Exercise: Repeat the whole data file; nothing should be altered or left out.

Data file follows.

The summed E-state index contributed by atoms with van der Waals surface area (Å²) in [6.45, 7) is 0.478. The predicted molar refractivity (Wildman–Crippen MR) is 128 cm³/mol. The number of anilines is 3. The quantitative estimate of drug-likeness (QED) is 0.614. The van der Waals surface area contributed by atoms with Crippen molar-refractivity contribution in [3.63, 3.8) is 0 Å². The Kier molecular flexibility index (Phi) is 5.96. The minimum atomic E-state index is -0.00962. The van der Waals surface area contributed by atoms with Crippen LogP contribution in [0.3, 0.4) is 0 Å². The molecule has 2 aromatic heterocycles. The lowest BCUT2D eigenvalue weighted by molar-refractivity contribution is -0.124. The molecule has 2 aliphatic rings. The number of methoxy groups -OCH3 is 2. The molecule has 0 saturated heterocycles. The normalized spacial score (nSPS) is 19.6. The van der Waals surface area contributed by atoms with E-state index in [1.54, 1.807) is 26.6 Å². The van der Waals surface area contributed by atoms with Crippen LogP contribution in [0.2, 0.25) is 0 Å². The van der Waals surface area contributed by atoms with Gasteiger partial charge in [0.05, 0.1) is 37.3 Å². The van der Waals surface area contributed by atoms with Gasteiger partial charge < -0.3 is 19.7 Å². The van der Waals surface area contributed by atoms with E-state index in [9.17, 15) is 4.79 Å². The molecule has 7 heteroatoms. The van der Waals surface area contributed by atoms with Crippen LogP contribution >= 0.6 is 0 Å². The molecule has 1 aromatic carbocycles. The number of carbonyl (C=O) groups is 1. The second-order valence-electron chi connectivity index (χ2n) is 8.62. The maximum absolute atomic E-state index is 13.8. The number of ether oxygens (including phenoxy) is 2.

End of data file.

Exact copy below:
The summed E-state index contributed by atoms with van der Waals surface area (Å²) in [6.45, 7) is 0.478. The predicted molar refractivity (Wildman–Crippen MR) is 128 cm³/mol. The number of anilines is 3. The quantitative estimate of drug-likeness (QED) is 0.614. The van der Waals surface area contributed by atoms with Crippen molar-refractivity contribution in [3.63, 3.8) is 0 Å². The Kier molecular flexibility index (Phi) is 5.96. The minimum atomic E-state index is -0.00962. The van der Waals surface area contributed by atoms with Crippen LogP contribution in [0.3, 0.4) is 0 Å². The molecule has 2 aromatic heterocycles. The lowest BCUT2D eigenvalue weighted by molar-refractivity contribution is -0.124. The molecule has 2 aliphatic rings. The number of methoxy groups -OCH3 is 2. The molecule has 0 saturated heterocycles. The normalized spacial score (nSPS) is 19.6. The van der Waals surface area contributed by atoms with E-state index in [1.54, 1.807) is 26.6 Å². The van der Waals surface area contributed by atoms with Crippen LogP contribution in [0.2, 0.25) is 0 Å². The van der Waals surface area contributed by atoms with Gasteiger partial charge in [0.05, 0.1) is 37.3 Å². The van der Waals surface area contributed by atoms with Gasteiger partial charge < -0.3 is 19.7 Å². The van der Waals surface area contributed by atoms with E-state index in [9.17, 15) is 4.79 Å². The molecule has 7 heteroatoms. The van der Waals surface area contributed by atoms with Crippen LogP contribution >= 0.6 is 0 Å². The molecule has 1 aromatic carbocycles. The number of carbonyl (C=O) groups is 1. The second-order valence-electron chi connectivity index (χ2n) is 8.62. The maximum absolute atomic E-state index is 13.8. The number of ether oxygens (including phenoxy) is 2.